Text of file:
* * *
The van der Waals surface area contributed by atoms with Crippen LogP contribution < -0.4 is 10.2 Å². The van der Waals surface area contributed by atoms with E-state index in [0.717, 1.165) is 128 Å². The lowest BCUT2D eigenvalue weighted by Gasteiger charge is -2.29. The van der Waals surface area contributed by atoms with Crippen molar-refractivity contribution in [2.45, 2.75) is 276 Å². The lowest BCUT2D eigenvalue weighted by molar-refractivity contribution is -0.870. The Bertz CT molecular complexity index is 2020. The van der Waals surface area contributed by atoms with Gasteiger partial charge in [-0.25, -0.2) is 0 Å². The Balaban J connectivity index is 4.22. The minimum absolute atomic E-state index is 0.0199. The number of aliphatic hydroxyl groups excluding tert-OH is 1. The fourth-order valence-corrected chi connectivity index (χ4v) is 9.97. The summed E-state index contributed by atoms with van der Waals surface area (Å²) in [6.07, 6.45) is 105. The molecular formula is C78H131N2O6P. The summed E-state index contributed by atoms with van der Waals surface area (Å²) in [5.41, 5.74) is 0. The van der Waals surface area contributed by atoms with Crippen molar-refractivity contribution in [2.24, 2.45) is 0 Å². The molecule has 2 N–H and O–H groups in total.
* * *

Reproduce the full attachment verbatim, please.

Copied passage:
The van der Waals surface area contributed by atoms with Crippen LogP contribution < -0.4 is 10.2 Å². The van der Waals surface area contributed by atoms with E-state index in [0.717, 1.165) is 128 Å². The lowest BCUT2D eigenvalue weighted by Gasteiger charge is -2.29. The van der Waals surface area contributed by atoms with Crippen molar-refractivity contribution in [2.45, 2.75) is 276 Å². The lowest BCUT2D eigenvalue weighted by molar-refractivity contribution is -0.870. The Bertz CT molecular complexity index is 2020. The van der Waals surface area contributed by atoms with Gasteiger partial charge in [-0.25, -0.2) is 0 Å². The Balaban J connectivity index is 4.22. The minimum absolute atomic E-state index is 0.0199. The number of aliphatic hydroxyl groups excluding tert-OH is 1. The fourth-order valence-corrected chi connectivity index (χ4v) is 9.97. The summed E-state index contributed by atoms with van der Waals surface area (Å²) in [6.07, 6.45) is 105. The molecular formula is C78H131N2O6P. The summed E-state index contributed by atoms with van der Waals surface area (Å²) in [5.41, 5.74) is 0. The van der Waals surface area contributed by atoms with Crippen molar-refractivity contribution in [2.24, 2.45) is 0 Å². The molecule has 2 N–H and O–H groups in total.